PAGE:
P Chidambaram – 2005 Budget

Finance Minister :P Chidambaram
Budget Year : 2005

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P Chidambaram

1  PART – A

Mr. Speaker, Sir,  I rise to present the Budget for the year 2005-06.

2. Last year, while presenting the Budget, I had suggested that the vote in  Elections 2004 was a vote for change. It was, I believe, a vote in favour of a new  leadership; a new Government; new policies; and a new focus on the common  citizen who is at the centre of all politics and governance.

3. I reaffirm my belief, and I also declare my conviction that the UPA  Government under Prime Minister Dr. Manmohan Singh has charted a new path  that is more acceptable to the people of the country and that will bring the greatest  good to the greatest number.

4. Before I turn to the business of the day, I wish to record Government’s  deep sorrow on the loss of lives, property and livelihood caused by the tsunami  tragedy. So far, Government has approved relief packages amounting to Rs.3,644  crore. The Planning Commission, which is coordinating the Tsunami  Reconstruction and Rehabilitation Programme, has drawn up a programme at an  estimated cost of Rs.10,216 crore. I wish to assure the House, and the affected  people, that the Government will provide the necessary funds for the purpose  and ensure that every affected family is fully rehabilitated.

I. THE MACROECONOMIC BACKDROP  The Immediate Past: Where We Were in 2003-04

5. In May 2004, the UPA Government inherited an economy that had, as  we now know, registered a growth rate of 8.5 per cent in 2003-04 on the back of  Budget 2005-2006  Speech of  P. Chidambaram  Minister of Finance  February 28, 2005   a poor 4 per cent in the previous year. While growth was indeed broad-based,  the impressive growth rate was due largely to the restoration of output in the  agriculture and allied sector. I had then commented that my immediate  predecessor was a very lucky man, even while his predecessor was not!  Notwithstanding the high growth rate, there were several disturbing trends which  came to notice in May 2004. The first was the liquidity overhang at the end of  2003-04 which had spilled over into 2004-05. The second was the definite buildup  of inflationary pressures as a result of a sharp rise in global petroleum prices.  The third was an unanticipated 13 per cent deficiency in the south-west monsoon.  The fourth was an apparent decline in business confidence that had led to a  sharp downturn in new investment, and also showed up as current account  surpluses. By any standard, these were formidable challenges, but the UPA  Government was prepared to face these challenges.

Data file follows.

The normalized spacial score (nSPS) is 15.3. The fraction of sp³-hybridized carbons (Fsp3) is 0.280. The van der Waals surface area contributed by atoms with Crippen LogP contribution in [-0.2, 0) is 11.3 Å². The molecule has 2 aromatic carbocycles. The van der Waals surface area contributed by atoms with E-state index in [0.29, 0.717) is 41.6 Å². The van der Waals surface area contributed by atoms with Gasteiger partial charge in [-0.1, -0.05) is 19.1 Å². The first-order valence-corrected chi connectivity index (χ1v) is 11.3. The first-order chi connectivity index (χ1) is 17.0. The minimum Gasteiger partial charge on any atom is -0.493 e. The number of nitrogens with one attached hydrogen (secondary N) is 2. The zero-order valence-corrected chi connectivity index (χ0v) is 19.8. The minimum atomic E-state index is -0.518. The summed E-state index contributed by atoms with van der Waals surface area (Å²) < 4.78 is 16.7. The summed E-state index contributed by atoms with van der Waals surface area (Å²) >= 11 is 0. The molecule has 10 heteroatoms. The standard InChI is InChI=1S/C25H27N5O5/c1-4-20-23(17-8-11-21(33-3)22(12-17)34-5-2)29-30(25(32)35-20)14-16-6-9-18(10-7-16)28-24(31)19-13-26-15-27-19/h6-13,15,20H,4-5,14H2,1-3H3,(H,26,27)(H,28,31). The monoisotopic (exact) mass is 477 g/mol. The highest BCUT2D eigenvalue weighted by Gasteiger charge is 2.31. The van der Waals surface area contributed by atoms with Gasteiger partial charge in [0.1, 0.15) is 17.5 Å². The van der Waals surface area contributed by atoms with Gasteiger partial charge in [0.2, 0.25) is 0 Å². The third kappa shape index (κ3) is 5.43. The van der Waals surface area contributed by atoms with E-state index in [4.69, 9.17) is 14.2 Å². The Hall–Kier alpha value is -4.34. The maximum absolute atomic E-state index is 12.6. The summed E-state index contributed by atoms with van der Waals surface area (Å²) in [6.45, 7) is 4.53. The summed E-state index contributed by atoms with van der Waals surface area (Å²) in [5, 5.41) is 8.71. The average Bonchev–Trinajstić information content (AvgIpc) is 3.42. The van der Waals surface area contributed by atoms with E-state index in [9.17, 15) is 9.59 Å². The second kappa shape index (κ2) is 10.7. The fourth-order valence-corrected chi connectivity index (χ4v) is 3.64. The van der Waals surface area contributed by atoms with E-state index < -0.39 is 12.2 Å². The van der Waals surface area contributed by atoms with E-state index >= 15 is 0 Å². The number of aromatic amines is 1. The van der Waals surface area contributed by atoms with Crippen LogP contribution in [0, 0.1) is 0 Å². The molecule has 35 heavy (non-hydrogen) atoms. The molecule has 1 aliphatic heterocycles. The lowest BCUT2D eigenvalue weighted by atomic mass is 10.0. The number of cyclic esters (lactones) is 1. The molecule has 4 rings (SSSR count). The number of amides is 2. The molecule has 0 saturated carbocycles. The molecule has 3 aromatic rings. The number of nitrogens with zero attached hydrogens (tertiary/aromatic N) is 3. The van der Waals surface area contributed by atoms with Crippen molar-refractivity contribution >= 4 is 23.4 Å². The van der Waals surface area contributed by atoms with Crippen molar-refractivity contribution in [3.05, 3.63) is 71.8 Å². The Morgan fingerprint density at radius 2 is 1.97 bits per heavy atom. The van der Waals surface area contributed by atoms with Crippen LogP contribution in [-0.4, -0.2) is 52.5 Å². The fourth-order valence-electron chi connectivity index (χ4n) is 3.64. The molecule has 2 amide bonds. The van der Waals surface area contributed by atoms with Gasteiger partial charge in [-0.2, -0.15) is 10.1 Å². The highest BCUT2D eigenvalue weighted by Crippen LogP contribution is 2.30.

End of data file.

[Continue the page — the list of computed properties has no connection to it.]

The Present: Where We Are in 2004-05

6. The National Common Minimum Programme (NCMP) mandated the  Government to maintain a growth rate of 7 – 8 per cent a year, to promote  investment, to generate employment, to accelerate fiscal consolidation, to ensure  a higher fiscal devolution, and to focus on agriculture, manufacturing and  infrastructure. The NCMP also mandated the Government to provide universal  access to education and health care and to assure one hundred days of employment  to one person in each family. I believe that, in the space of 9 months, we have  risen to the challenge and carved out many successes.  • According to the Central Statistical Organization, the growth rate in  the current year is estimated to be 6.9 per cent, with the manufacturing  sector expected to grow at 8.9 per cent.  • Inflation which touched a high of 8.7 per cent on August 28, 2004  has been reined in. As on February 12, 2005, the rate of inflation  was 5.01 per cent which is more than one percentage point lower  than what it was in the same week in the previous year. Inflation  based on CPI for industrial workers was lower, and stood at 3.8 per  cent in December, 2004.  • Business confidence has been restored and investments in 2004-05  have been buoyant. Non-food credit has increased by 21.2 per cent.  As the year draws to a close, we can predict confidently that all the engines of  the economy are running at nearly full speed.